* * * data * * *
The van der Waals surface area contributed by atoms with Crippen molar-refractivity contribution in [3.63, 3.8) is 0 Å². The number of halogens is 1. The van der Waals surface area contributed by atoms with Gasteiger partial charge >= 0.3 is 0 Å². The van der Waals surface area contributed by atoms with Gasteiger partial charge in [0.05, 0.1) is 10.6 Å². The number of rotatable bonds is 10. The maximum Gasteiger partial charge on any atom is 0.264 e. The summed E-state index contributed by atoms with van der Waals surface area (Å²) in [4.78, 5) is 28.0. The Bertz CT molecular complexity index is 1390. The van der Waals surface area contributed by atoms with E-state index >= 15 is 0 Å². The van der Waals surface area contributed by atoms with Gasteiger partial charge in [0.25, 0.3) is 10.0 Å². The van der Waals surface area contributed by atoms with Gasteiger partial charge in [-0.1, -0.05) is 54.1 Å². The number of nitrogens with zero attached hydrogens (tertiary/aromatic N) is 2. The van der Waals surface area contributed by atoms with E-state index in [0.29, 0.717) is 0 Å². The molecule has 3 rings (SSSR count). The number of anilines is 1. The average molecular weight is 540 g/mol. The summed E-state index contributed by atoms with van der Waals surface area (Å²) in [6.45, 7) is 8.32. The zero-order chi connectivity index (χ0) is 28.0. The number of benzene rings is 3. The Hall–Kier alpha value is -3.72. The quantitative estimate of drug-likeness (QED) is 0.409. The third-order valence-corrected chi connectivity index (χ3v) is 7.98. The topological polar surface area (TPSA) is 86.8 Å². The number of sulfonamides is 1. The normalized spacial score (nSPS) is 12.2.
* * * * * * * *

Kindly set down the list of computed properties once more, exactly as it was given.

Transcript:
The van der Waals surface area contributed by atoms with Crippen molar-refractivity contribution in [3.63, 3.8) is 0 Å². The number of halogens is 1. The van der Waals surface area contributed by atoms with Gasteiger partial charge >= 0.3 is 0 Å². The van der Waals surface area contributed by atoms with Gasteiger partial charge in [0.05, 0.1) is 10.6 Å². The number of rotatable bonds is 10. The maximum Gasteiger partial charge on any atom is 0.264 e. The summed E-state index contributed by atoms with van der Waals surface area (Å²) in [4.78, 5) is 28.0. The Bertz CT molecular complexity index is 1390. The van der Waals surface area contributed by atoms with E-state index >= 15 is 0 Å². The van der Waals surface area contributed by atoms with Gasteiger partial charge in [0.25, 0.3) is 10.0 Å². The van der Waals surface area contributed by atoms with Gasteiger partial charge in [-0.1, -0.05) is 54.1 Å². The number of nitrogens with zero attached hydrogens (tertiary/aromatic N) is 2. The van der Waals surface area contributed by atoms with E-state index in [0.29, 0.717) is 0 Å². The molecule has 3 rings (SSSR count). The number of anilines is 1. The average molecular weight is 540 g/mol. The summed E-state index contributed by atoms with van der Waals surface area (Å²) in [6.45, 7) is 8.32. The zero-order chi connectivity index (χ0) is 28.0. The number of benzene rings is 3. The Hall–Kier alpha value is -3.72. The quantitative estimate of drug-likeness (QED) is 0.409. The third-order valence-corrected chi connectivity index (χ3v) is 7.98. The topological polar surface area (TPSA) is 86.8 Å². The number of sulfonamides is 1. The normalized spacial score (nSPS) is 12.2.